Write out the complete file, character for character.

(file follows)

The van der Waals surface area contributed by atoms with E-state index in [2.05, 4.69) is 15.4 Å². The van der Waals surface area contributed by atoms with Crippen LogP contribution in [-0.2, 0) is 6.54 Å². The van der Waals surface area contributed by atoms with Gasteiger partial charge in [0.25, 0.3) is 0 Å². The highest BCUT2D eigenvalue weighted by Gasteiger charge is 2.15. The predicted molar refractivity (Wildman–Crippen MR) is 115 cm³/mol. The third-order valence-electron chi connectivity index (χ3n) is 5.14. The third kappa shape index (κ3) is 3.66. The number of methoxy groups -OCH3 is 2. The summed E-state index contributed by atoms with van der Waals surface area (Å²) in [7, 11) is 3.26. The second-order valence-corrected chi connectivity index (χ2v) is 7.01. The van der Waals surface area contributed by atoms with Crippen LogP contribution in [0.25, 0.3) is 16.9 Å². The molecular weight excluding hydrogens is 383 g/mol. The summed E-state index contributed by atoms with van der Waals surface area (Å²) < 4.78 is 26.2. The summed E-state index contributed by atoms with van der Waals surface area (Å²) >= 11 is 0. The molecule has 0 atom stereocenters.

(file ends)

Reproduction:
The van der Waals surface area contributed by atoms with E-state index in [2.05, 4.69) is 15.4 Å². The van der Waals surface area contributed by atoms with Crippen LogP contribution in [-0.2, 0) is 6.54 Å². The van der Waals surface area contributed by atoms with Gasteiger partial charge in [0.25, 0.3) is 0 Å². The highest BCUT2D eigenvalue weighted by Gasteiger charge is 2.15. The predicted molar refractivity (Wildman–Crippen MR) is 115 cm³/mol. The third-order valence-electron chi connectivity index (χ3n) is 5.14. The third kappa shape index (κ3) is 3.66. The number of methoxy groups -OCH3 is 2. The summed E-state index contributed by atoms with van der Waals surface area (Å²) in [7, 11) is 3.26. The second-order valence-corrected chi connectivity index (χ2v) is 7.01. The van der Waals surface area contributed by atoms with Crippen LogP contribution in [0.25, 0.3) is 16.9 Å². The molecular weight excluding hydrogens is 383 g/mol. The summed E-state index contributed by atoms with van der Waals surface area (Å²) < 4.78 is 26.2. The summed E-state index contributed by atoms with van der Waals surface area (Å²) >= 11 is 0. The molecule has 0 atom stereocenters.